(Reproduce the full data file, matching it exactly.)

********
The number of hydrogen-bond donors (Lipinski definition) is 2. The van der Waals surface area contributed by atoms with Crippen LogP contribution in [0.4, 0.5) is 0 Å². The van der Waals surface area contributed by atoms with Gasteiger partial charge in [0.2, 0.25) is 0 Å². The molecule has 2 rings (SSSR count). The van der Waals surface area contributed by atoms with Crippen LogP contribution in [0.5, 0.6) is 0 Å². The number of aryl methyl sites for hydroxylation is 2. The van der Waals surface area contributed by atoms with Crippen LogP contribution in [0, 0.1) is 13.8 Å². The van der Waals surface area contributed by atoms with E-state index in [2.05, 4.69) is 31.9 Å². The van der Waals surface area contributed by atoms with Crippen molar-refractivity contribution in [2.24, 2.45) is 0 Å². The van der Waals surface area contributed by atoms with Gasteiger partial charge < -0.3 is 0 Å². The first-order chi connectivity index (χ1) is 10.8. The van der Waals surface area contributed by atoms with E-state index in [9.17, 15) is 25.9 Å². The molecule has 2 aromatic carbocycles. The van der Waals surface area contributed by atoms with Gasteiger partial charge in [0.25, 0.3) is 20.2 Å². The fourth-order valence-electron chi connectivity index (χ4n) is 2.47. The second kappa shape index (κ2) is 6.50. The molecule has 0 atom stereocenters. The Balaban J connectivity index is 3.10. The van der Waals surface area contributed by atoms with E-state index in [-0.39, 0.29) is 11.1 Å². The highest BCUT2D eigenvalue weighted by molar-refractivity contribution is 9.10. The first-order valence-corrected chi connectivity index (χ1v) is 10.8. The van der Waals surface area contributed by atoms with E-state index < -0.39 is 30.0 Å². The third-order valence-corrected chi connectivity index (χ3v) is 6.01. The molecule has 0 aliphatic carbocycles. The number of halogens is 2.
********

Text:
The number of hydrogen-bond donors (Lipinski definition) is 2. The van der Waals surface area contributed by atoms with Crippen LogP contribution in [0.4, 0.5) is 0 Å². The van der Waals surface area contributed by atoms with Gasteiger partial charge in [0.2, 0.25) is 0 Å². The molecule has 2 rings (SSSR count). The van der Waals surface area contributed by atoms with Crippen LogP contribution in [0.5, 0.6) is 0 Å². The number of aryl methyl sites for hydroxylation is 2. The van der Waals surface area contributed by atoms with Crippen LogP contribution in [0, 0.1) is 13.8 Å². The van der Waals surface area contributed by atoms with E-state index in [2.05, 4.69) is 31.9 Å². The van der Waals surface area contributed by atoms with Crippen molar-refractivity contribution in [2.24, 2.45) is 0 Å². The van der Waals surface area contributed by atoms with Gasteiger partial charge < -0.3 is 0 Å². The first-order chi connectivity index (χ1) is 10.8. The van der Waals surface area contributed by atoms with E-state index in [9.17, 15) is 25.9 Å². The molecule has 2 aromatic carbocycles. The van der Waals surface area contributed by atoms with Gasteiger partial charge in [0.25, 0.3) is 20.2 Å². The fourth-order valence-electron chi connectivity index (χ4n) is 2.47. The second kappa shape index (κ2) is 6.50. The molecule has 0 atom stereocenters. The Balaban J connectivity index is 3.10. The van der Waals surface area contributed by atoms with E-state index in [-0.39, 0.29) is 11.1 Å². The highest BCUT2D eigenvalue weighted by molar-refractivity contribution is 9.10. The first-order valence-corrected chi connectivity index (χ1v) is 10.8. The van der Waals surface area contributed by atoms with E-state index < -0.39 is 30.0 Å². The third-order valence-corrected chi connectivity index (χ3v) is 6.01. The molecule has 0 aliphatic carbocycles. The number of halogens is 2.